By the 1930s, shrimping and boat building were the major industries on the creek. The Darby family bought the Mount Pleasant Boat Building Co. in 1921, and the business thrived, specializing in engine installation, repairs and equipment sales, as well as construction. When the company finally closed in 1990, the boat building business ceased on the creek. While the shrimping industry continues at Shem Creek, it faces pressure from cheap foreign imports and commercial development.

In 2002, the town of Mount Pleasant appointed a special Shem Creek Management Committee to “determine a vision and outline issues of importance to the future of Shem Creek.” After several months spent gathering opinions and information, their conclusion was “that the character of the creek remains as it is — natural, water-dependent, charming — a working creek.”

The Tides of Time on Shem Creek

1680 – Mount Pleasant’s first white settlers arrive from England under the leadership of Capt. Florentia O’Sullivan, who had been granted 2,340 acres, including the current Sullivan’s Island and Mount Pleasant.

1740s – Peter Villepontoux runs a lime kiln on Shem Creek, supplying the Lowcountry’s burgeoning brick business.

1770 – Andrew Hibben’s ferry connects Haddrell’s Point, now referred to as the Old Village, to the city of Charleston. The charge is 33 cents for passengers, 21 cents for cattle and 75 cents for two-wheeled carriages.

1784-1793 – Jonathan Lucas arrives in the new world, possibly after being shipwrecked near Cape Romain at the mouth of the Santee River. He builds water-powered rice mills for planters along the Santee, Waccamaw, Wando, Combahee, Edisto and Ashepoo Rivers and on Winyaw Bay. A mechanical genius, Lucas also erects a windmill on Hog Island, near the mouth of Shem Creek, likely to provide power for a sawmill.

1793-1795 – The Lucas family buys the estate of Jonathan Scott for 500 pounds sterling. Today, the property would be bounded by Shem Creek, McCants Drive, Simmons Street and Myrick Road. Lucas builds an innovative, tidal-powered rice mill and sawmill, with a large holding pond, along the eastern edge of Shem Creek. It is the first mill of its kind in the Charleston area.

1816 – Lucas’ son purchases Haddrell’s Point Plantation and Greenwich Mill on Shem Creek from his father for 2,000 pounds sterling. He obtains a small fleet of sailing vessels to enhance his transportation network.

1835 – The Lucas family buys approximately 180 acres on Shem Creek, between the Lucas Mill and the Ferry Tract. This property is laid out as the town of Lucasville, which later becomes the town of Mount Pleasant.

1862 – The Planter, a steamer intended for use by nearby plantations, is built at Jones Shipyard on Shem Creek. The vessel is instead pressed into service as a blockade runner for the Confederacy. On May 16, while the steamer’s white officers are ashore, Black quartermaster Robert Smalls and an all-Black crew steer the ship out to join up with Union vessels at the mouth of Charleston Harbor.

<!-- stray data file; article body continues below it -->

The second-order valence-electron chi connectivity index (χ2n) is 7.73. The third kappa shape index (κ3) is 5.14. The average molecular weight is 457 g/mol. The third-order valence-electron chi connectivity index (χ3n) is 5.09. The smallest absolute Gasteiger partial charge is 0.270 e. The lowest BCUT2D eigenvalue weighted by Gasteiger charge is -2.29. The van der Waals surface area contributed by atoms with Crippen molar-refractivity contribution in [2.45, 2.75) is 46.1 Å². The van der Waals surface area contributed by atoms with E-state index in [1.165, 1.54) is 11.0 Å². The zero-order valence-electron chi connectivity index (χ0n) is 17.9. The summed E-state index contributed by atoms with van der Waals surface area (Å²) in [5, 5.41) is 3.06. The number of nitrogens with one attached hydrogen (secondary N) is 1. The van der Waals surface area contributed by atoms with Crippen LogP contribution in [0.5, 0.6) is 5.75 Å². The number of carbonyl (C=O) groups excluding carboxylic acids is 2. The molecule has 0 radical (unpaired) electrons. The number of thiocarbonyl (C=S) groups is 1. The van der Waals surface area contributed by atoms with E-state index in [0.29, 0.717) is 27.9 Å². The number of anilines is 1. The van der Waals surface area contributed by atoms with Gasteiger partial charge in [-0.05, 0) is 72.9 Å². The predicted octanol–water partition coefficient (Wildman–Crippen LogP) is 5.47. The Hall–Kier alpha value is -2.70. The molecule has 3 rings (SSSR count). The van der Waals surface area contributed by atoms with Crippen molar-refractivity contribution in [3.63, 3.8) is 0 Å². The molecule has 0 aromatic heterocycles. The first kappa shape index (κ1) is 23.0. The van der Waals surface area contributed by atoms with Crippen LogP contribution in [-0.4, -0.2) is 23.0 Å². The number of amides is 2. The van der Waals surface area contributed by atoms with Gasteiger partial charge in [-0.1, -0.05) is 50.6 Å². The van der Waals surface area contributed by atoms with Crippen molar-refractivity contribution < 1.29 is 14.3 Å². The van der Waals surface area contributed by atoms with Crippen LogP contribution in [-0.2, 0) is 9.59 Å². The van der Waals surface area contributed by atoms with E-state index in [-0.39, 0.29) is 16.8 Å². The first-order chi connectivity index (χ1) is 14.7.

1865 – Confederate troops burn the Lucas buildings and Greenwich Mill to prevent supplies from falling into the hands of the approaching Union army. All that remains of the once-thriving business are what’s left of the brick and timber foundations of the mill, wooden posts that once reinforced the dikes and a small cemetery.

1890 – William Hale launches the modern seafood industry on Shem Creek, operating an oyster factory.

1895 – Capt. Robert Holman Magwood buys the Mount Pleasant Boat Building Co., docking his boats there and also operating a turtle crawl that produces live diamondback terrapins for restaurants in Northeastern cities.

1930s – Shrimping and boat-building are Shem Creek’s major industries.

1945 – A Shem Creek fixture, Mount Pleasant Seafood, is established by W.D. Toler.

2002 – The Town of Mount Pleasant forms the Shem Creek Management Committee to “determine a vision and outline issues of importance to the future of Shem Creek.”

2009 – A 3.4-acre tract at the headwaters of Shem Creek, near James B. Edwards Elementary School, is donated to the Mount Pleasant Open Space Foundation by the
East Bay Company. The land will be protected from development and will provide an outdoor classroom setting for students.

2011 – Shem Creek Park opens in October 2011. A 2,200-foot-long boardwalk stretches from just beyond the Shem Creek Bridge on Coleman to the mouth of the Charleston Harbor.

2013 – The town of Mount Pleasant approves a parking garage/mixed use building on the corner of Mill Street and Coleman, just a stone’s throw away from Shem Creek.

2016 – The town of Mount Pleasant rules to condemn the OK Tire property on the northern side of Shem Creek. The city opens an additional 1,500-foot-long section of the boardwalk that connects to the original, providing spectacular birding opportunities.

2019 – The pedestrian bridge over Shem Creek is complete. The bridge connects the Coleman Boulevard sidewalk near Tavern & Table to the boardwalk near Mount Pleasant Seafood on the other side of the creek.

2020 – The Mount Pleasant Town Council voted to name the Shem Creek pedestrian bridge in honor of Captain Wayne Magwood and his family. It will be called Magwood Boardwalk.

Capt. Magwood’s boat, the Winds of Fortune.

Remembering Captain Magwood: A Man Who Defined the Shrimping Industry

Capt. Magwood’s boat, the Winds of Fortune.

Like his father before him, Captain Edwin “Wayne” Magwood pursued one of the world’s most precarious and perilous professions. Rising well before dawn throughout the season, he piloted his 68-foot commercial shrimp boat through the heaviest swells and fiercest weather to a “secret place” where the most succulent catch could be brought to the surface in heavy nets. He was no stranger to danger and disaster aboard his vessel, Winds of Fortune.